What Is Time and a Half for Your Hourly Rate? See Examples Here

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If you are paid hourly and work more than 40 hours per week, your employer should pay you overtime pay. This can vary, but most employers pay time and a half for any hours over 40 that you work. To make sure you are being paid correctly, it’s important to know how to figure overtime pay for your hourly rate.

Time and a Half

The common expression for overtime pay is “time and a half.” This means that you get an extra 50% on top of your hourly rate, or a total of 150% of your hourly rate, for each hour over 40 you work in a given week.

Not all employers pay time and a half for overtime, and not all begin overtime payments after 40 hours. Your eligibility for overtime pay, and its conditions, should have been explained when you were hired. If you weren’t told or you can’t remember, ask your employer.

Typically, overtime pay is only available to those who are paid on an hourly basis. If you are paid a salary, you probably don’t get overtime pay, no matter how many hours you work. Salaried employees are often referred to as “exempt,” since they are exempt from overtime pay.

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How to Determine Your Overtime Pay

Figuring out how much you would make at time and a half is simple.

Calculating Your Overtime Rate

  1. Determine your hourly pay. As an example, suppose you make $10 per hour.
  2. Now take half of that amount. In this example, that’s $5 per hour.
  3. Add them together to get your time-and-a-half rate. In this case, it’s $15.

Keep in mind that you will receive your regular rate of pay for the first 40 hours you work in a week. You will get time and a half for hours worked over 40.

Suppose you work 45 hours in a week, and your hourly rate is $10 per hour.

You’ll get $10 per hour for the first 40 hours, or $400 total.

For the remaining 5 hours, you get time and a half, which is $15 per hour. So, your overtime pay will total $75.

For the full week, having worked 45 hours, you’ll earn $475 before taxes.

Examples of Time and a Half Hourly Rates

The example above showed how much a person earning $10 per hour would make if they worked overtime at time and a half. Here are some examples using different hourly rates for a 45-hour week, before taxes.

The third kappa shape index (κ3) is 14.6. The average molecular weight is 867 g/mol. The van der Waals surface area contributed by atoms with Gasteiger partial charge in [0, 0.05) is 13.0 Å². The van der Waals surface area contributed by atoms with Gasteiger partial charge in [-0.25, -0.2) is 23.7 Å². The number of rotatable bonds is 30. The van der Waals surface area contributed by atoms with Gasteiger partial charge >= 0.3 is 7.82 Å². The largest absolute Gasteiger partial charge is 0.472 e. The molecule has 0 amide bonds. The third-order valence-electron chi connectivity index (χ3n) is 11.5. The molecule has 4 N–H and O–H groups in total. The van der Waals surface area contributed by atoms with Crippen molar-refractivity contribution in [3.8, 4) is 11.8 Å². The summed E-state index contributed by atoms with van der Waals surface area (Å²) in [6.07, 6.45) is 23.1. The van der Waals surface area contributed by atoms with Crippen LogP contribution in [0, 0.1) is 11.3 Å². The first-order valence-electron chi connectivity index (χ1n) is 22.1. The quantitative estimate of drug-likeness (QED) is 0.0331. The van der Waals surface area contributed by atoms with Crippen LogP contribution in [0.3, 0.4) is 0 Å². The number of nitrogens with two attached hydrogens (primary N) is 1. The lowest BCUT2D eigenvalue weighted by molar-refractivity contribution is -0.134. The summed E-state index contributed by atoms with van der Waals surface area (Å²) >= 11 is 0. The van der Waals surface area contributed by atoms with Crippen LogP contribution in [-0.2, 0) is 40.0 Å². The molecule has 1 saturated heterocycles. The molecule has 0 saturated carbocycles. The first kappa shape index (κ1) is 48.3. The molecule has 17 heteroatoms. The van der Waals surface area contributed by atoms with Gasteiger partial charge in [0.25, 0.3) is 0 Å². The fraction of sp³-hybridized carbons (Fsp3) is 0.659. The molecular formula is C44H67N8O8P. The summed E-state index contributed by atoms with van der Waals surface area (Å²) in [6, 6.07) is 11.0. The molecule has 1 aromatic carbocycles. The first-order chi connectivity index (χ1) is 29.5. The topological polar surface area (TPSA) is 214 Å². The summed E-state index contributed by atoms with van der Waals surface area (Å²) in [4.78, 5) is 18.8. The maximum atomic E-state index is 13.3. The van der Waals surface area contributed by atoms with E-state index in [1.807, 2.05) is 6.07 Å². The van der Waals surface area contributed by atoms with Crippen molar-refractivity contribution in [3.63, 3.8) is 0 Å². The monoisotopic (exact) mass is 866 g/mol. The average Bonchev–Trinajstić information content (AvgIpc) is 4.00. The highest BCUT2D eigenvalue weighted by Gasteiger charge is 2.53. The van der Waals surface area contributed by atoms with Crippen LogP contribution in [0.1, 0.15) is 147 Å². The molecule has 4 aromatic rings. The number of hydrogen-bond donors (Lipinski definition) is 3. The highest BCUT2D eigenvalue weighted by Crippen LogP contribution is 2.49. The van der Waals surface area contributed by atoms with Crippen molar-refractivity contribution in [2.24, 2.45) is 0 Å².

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Hourly Wage 50% of Hourly Wage Time and a Half Rate Wages per 45-Hour Work Week
$12 $6 $18 $570
$14 $7 $21 $665
$15 $7.50 $22.50 $712.50
$16 $8 $24 $760
$17 $8.50 $25.50 $807.50
$18 $9 $27 $855
$20 $10 $30 $950
$21 $10.50 $31.50 $997.50
$24 $12 $36 $1,140
$30 $15 $45 $1,425
$40 $20 $60 $1,900

Qualifying for Overtime Pay

In most circumstances, you need to work 40 hours in a week in order to get overtime pay for any hours worked above and beyond that number. But check with your employer — in some cases, a full work week may be more or fewer hours than that, and that may affect the number of hours you need to work in order to be eligible for overtime pay.

If you are in a union at work, the union may negotiate the requirements for overtime pay. If this is the case, you can check with your union representative to make sure you understand the rules for overtime pay at your job and to make sure you are being paid accurately.

Final Take

Overtime pay can be a good way to earn some extra income, and with many companies struggling to find workers, there may be an opportunity for you to work extra hours.

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About the Author

Karen Doyle is a personal finance writer with over 20 years’ experience writing about investments, money management and financial planning. Her work has appeared on numerous news and finance websites including GOBankingRates, Yahoo! Finance, MSN, USA Today, CNBC, Equifax.com, and more.
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